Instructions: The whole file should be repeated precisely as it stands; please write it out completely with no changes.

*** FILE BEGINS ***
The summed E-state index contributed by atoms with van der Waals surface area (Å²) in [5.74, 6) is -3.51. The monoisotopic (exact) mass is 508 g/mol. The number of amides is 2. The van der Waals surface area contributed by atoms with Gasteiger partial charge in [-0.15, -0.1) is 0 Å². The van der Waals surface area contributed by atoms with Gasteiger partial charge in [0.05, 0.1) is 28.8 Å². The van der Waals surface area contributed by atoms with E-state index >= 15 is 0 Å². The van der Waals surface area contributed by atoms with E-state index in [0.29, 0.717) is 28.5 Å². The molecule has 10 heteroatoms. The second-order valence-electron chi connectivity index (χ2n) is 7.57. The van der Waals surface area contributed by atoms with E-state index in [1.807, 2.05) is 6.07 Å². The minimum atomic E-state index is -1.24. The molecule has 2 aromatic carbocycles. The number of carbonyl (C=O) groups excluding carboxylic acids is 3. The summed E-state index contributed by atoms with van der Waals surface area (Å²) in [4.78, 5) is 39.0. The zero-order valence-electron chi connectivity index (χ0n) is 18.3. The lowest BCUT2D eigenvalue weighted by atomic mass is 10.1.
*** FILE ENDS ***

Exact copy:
The summed E-state index contributed by atoms with van der Waals surface area (Å²) in [5.74, 6) is -3.51. The monoisotopic (exact) mass is 508 g/mol. The number of amides is 2. The van der Waals surface area contributed by atoms with Gasteiger partial charge in [-0.15, -0.1) is 0 Å². The van der Waals surface area contributed by atoms with Gasteiger partial charge in [0.05, 0.1) is 28.8 Å². The van der Waals surface area contributed by atoms with E-state index >= 15 is 0 Å². The van der Waals surface area contributed by atoms with E-state index in [0.29, 0.717) is 28.5 Å². The molecule has 10 heteroatoms. The second-order valence-electron chi connectivity index (χ2n) is 7.57. The van der Waals surface area contributed by atoms with E-state index in [1.807, 2.05) is 6.07 Å². The minimum atomic E-state index is -1.24. The molecule has 2 aromatic carbocycles. The number of carbonyl (C=O) groups excluding carboxylic acids is 3. The summed E-state index contributed by atoms with van der Waals surface area (Å²) in [4.78, 5) is 39.0. The zero-order valence-electron chi connectivity index (χ0n) is 18.3. The lowest BCUT2D eigenvalue weighted by atomic mass is 10.1.